Depending on the container size, potted plants can grow for three to five years before needing to be repotted into a larger container or dividing the roots for replanting in the same pot.

A vertical image of a large bamboo plant lifted from a wooden planter for division.

Division can be done in early spring or late autumn through winter but should be avoided during the active growing periods of spring and summer.

Here’s how to divide potted bamboo:

  • To start the division process, first give your potted plants a good drink of water to hydrate the roots.
  • Next, run a long knife, like a hori hori, between the root ball and the walls of the pot to help loosen the roots.
  • Grab a handful of culms at the base and lift the plant from the pot. You might find it easier to first tip the pot on its side then slide the pot away from the roots.
  • Use a pruning saw to remove a couple of inches of matted roots from the bottom of the rootball, and an inch or two from the sides.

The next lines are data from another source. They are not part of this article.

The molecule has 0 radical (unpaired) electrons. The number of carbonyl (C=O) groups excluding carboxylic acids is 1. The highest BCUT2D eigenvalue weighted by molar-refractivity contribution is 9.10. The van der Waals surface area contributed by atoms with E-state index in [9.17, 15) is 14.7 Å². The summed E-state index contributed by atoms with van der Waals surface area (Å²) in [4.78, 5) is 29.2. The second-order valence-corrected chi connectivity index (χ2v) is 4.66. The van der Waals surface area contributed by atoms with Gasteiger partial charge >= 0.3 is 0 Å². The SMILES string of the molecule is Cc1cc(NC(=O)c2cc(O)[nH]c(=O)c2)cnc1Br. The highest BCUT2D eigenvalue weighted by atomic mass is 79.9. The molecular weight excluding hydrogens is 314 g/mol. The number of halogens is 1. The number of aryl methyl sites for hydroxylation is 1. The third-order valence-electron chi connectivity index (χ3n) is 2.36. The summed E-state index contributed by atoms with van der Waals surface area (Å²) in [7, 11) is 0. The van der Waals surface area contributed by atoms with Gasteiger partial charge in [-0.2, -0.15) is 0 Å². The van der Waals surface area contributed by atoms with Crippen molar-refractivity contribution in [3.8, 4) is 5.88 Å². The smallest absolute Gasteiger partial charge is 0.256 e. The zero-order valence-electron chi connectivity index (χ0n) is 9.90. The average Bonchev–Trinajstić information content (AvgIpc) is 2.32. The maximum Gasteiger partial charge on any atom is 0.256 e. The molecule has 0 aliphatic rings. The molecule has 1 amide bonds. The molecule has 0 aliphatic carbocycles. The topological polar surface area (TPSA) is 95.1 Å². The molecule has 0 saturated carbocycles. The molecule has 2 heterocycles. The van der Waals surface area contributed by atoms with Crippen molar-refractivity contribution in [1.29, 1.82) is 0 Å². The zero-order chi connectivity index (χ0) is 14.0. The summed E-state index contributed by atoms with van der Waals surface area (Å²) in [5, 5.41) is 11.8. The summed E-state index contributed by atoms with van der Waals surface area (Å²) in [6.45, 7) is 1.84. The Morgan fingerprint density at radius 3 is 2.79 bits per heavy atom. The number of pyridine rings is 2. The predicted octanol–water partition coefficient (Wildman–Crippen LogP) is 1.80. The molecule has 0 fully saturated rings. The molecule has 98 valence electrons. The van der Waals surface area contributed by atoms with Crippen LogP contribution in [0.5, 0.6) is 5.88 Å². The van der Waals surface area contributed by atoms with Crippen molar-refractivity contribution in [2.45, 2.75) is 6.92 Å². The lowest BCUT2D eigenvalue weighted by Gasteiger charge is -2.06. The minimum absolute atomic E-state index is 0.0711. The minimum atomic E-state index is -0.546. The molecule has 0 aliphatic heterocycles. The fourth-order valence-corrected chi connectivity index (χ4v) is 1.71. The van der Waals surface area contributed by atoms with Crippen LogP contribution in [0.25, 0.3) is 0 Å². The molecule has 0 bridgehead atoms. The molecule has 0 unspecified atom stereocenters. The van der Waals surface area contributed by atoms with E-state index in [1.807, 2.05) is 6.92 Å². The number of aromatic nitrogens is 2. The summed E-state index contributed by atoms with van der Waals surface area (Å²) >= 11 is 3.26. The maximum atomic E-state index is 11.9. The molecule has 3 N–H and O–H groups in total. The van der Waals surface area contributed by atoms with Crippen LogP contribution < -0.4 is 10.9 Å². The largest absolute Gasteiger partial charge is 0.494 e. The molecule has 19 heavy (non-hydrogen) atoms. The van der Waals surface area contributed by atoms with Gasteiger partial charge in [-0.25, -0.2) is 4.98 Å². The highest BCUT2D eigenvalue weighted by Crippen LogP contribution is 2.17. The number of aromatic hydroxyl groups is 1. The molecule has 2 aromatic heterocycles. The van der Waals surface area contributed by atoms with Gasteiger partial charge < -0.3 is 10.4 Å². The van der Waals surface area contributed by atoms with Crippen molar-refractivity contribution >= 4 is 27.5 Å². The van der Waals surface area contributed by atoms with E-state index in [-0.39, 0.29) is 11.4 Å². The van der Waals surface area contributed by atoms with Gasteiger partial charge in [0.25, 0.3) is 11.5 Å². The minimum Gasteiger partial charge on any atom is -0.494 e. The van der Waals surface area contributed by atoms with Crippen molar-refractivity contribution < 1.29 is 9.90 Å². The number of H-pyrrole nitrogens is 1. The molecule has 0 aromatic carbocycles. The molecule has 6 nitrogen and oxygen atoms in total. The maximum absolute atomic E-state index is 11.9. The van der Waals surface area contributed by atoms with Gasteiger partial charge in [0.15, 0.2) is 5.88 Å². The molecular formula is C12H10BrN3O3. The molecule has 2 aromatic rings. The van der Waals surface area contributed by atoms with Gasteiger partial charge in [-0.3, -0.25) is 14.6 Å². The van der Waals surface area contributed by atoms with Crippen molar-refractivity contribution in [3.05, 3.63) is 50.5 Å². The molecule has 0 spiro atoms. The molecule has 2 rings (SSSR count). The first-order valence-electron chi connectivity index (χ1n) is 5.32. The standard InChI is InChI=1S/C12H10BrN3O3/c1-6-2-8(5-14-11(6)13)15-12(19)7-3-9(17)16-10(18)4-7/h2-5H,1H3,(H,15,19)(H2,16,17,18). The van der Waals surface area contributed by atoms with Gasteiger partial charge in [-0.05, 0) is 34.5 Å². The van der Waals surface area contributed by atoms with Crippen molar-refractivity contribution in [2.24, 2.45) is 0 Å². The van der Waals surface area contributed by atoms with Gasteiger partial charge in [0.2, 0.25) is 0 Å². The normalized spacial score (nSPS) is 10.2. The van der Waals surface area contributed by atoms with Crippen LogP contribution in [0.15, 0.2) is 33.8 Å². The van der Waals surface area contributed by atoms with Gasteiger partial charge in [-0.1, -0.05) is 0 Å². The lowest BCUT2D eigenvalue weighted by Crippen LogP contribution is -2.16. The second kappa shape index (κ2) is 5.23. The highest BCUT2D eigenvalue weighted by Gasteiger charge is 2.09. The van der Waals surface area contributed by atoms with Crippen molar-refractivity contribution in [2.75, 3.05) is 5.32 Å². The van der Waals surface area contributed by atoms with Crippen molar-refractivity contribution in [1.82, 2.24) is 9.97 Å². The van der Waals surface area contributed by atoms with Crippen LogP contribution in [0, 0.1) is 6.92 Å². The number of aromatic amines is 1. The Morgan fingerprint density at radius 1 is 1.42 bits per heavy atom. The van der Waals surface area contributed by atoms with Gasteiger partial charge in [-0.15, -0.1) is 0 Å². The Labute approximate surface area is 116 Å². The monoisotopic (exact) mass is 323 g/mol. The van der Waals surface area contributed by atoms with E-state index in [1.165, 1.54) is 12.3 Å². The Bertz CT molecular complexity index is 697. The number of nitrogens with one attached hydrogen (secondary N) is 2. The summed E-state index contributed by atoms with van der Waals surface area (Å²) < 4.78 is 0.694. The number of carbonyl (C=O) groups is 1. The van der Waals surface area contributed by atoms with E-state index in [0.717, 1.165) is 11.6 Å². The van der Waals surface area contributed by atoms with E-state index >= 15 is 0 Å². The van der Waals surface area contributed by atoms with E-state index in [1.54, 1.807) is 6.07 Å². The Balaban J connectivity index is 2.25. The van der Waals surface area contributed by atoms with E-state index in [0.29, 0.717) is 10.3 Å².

• Return the plant to an upright position then use a pruning saw or sharp spade to cut the root ball into two or more sections.
  • Trim each division, removing any dead or rotted roots and cleaning up culms at the same time, removing any that are broken, damaged, or dead.
  • Remove chunks of loose soil from roots before repotting as outlined in the planting section above.
  • After repotting, water each division thoroughly.

For winter maintenance, mulch the soil surface with two- to four-inches of organic materials such as bark mulch, shredded leaves, or straw.

The roots can also be protected from freezing temperatures by wrapping the pot in bubble wrap or burlap for extra insulation.

A close up horizontal image of the woody stems of bamboo growing in a concrete planter.